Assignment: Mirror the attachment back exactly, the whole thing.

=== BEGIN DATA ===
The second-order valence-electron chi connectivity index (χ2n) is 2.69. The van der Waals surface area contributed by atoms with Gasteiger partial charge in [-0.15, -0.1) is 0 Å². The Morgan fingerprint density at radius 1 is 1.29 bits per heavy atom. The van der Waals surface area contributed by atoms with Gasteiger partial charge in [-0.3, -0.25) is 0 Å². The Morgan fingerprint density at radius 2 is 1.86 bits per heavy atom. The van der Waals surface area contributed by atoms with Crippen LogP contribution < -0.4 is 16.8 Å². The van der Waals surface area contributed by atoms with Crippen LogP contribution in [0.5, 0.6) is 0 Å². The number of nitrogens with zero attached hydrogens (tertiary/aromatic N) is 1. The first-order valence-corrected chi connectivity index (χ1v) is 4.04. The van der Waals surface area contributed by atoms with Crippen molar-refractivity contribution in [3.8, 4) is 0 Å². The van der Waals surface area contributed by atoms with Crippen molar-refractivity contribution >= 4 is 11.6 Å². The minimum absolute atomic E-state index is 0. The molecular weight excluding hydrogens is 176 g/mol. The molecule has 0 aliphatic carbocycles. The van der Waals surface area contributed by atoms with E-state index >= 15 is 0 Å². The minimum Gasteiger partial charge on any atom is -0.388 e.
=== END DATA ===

The second-order valence-electron chi connectivity index (χ2n) is 2.69. The van der Waals surface area contributed by atoms with Gasteiger partial charge in [-0.15, -0.1) is 0 Å². The Morgan fingerprint density at radius 1 is 1.29 bits per heavy atom. The van der Waals surface area contributed by atoms with Gasteiger partial charge in [-0.3, -0.25) is 0 Å². The Morgan fingerprint density at radius 2 is 1.86 bits per heavy atom. The van der Waals surface area contributed by atoms with Crippen LogP contribution < -0.4 is 16.8 Å². The van der Waals surface area contributed by atoms with Crippen LogP contribution in [0.5, 0.6) is 0 Å². The number of nitrogens with zero attached hydrogens (tertiary/aromatic N) is 1. The first-order valence-corrected chi connectivity index (χ1v) is 4.04. The van der Waals surface area contributed by atoms with Crippen molar-refractivity contribution in [3.8, 4) is 0 Å². The van der Waals surface area contributed by atoms with Crippen molar-refractivity contribution >= 4 is 11.6 Å². The minimum absolute atomic E-state index is 0. The molecular weight excluding hydrogens is 176 g/mol. The molecule has 0 aliphatic carbocycles. The van der Waals surface area contributed by atoms with E-state index >= 15 is 0 Å². The minimum Gasteiger partial charge on any atom is -0.388 e.